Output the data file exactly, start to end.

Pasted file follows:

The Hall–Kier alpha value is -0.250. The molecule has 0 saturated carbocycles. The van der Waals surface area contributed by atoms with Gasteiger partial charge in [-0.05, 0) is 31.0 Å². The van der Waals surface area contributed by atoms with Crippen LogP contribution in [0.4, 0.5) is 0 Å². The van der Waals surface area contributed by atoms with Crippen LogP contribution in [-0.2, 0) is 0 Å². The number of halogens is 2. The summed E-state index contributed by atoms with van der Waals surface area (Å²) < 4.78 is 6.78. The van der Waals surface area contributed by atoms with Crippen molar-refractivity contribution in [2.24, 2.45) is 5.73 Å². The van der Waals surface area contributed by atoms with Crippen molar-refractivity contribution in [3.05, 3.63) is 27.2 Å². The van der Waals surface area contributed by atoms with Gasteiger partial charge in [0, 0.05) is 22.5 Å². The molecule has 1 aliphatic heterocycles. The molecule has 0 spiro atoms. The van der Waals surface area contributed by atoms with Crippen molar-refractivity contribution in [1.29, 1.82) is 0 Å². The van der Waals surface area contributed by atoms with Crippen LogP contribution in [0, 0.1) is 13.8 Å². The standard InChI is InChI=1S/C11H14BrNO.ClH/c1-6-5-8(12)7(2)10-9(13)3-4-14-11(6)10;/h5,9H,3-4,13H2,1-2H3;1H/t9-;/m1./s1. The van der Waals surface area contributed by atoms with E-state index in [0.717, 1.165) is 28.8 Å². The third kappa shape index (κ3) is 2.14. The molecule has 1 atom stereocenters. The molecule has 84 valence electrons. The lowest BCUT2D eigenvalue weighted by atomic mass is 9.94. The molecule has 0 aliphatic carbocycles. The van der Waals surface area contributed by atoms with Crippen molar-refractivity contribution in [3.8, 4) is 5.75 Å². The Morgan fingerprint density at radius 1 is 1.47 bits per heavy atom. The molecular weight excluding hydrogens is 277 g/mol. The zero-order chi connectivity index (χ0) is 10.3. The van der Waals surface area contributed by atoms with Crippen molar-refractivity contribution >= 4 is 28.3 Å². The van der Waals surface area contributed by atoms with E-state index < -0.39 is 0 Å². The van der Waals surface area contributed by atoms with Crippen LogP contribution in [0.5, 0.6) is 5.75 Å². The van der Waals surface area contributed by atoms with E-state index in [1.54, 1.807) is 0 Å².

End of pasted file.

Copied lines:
The Hall–Kier alpha value is -0.250. The molecule has 0 saturated carbocycles. The van der Waals surface area contributed by atoms with Gasteiger partial charge in [-0.05, 0) is 31.0 Å². The van der Waals surface area contributed by atoms with Crippen LogP contribution in [0.4, 0.5) is 0 Å². The van der Waals surface area contributed by atoms with Crippen LogP contribution in [-0.2, 0) is 0 Å². The number of halogens is 2. The summed E-state index contributed by atoms with van der Waals surface area (Å²) < 4.78 is 6.78. The van der Waals surface area contributed by atoms with Crippen molar-refractivity contribution in [2.24, 2.45) is 5.73 Å². The van der Waals surface area contributed by atoms with Crippen molar-refractivity contribution in [3.05, 3.63) is 27.2 Å². The van der Waals surface area contributed by atoms with Gasteiger partial charge in [0, 0.05) is 22.5 Å². The molecule has 1 aliphatic heterocycles. The molecule has 0 spiro atoms. The van der Waals surface area contributed by atoms with Crippen molar-refractivity contribution in [1.29, 1.82) is 0 Å². The van der Waals surface area contributed by atoms with Crippen LogP contribution in [0, 0.1) is 13.8 Å². The standard InChI is InChI=1S/C11H14BrNO.ClH/c1-6-5-8(12)7(2)10-9(13)3-4-14-11(6)10;/h5,9H,3-4,13H2,1-2H3;1H/t9-;/m1./s1. The van der Waals surface area contributed by atoms with E-state index in [0.717, 1.165) is 28.8 Å². The third kappa shape index (κ3) is 2.14. The molecule has 1 atom stereocenters. The molecule has 84 valence electrons. The lowest BCUT2D eigenvalue weighted by atomic mass is 9.94. The molecule has 0 aliphatic carbocycles. The van der Waals surface area contributed by atoms with Crippen molar-refractivity contribution in [3.8, 4) is 5.75 Å². The Morgan fingerprint density at radius 1 is 1.47 bits per heavy atom. The molecular weight excluding hydrogens is 277 g/mol. The zero-order chi connectivity index (χ0) is 10.3. The van der Waals surface area contributed by atoms with Crippen molar-refractivity contribution >= 4 is 28.3 Å². The van der Waals surface area contributed by atoms with E-state index < -0.39 is 0 Å². The van der Waals surface area contributed by atoms with Crippen LogP contribution in [0.5, 0.6) is 5.75 Å². The van der Waals surface area contributed by atoms with E-state index in [1.54, 1.807) is 0 Å².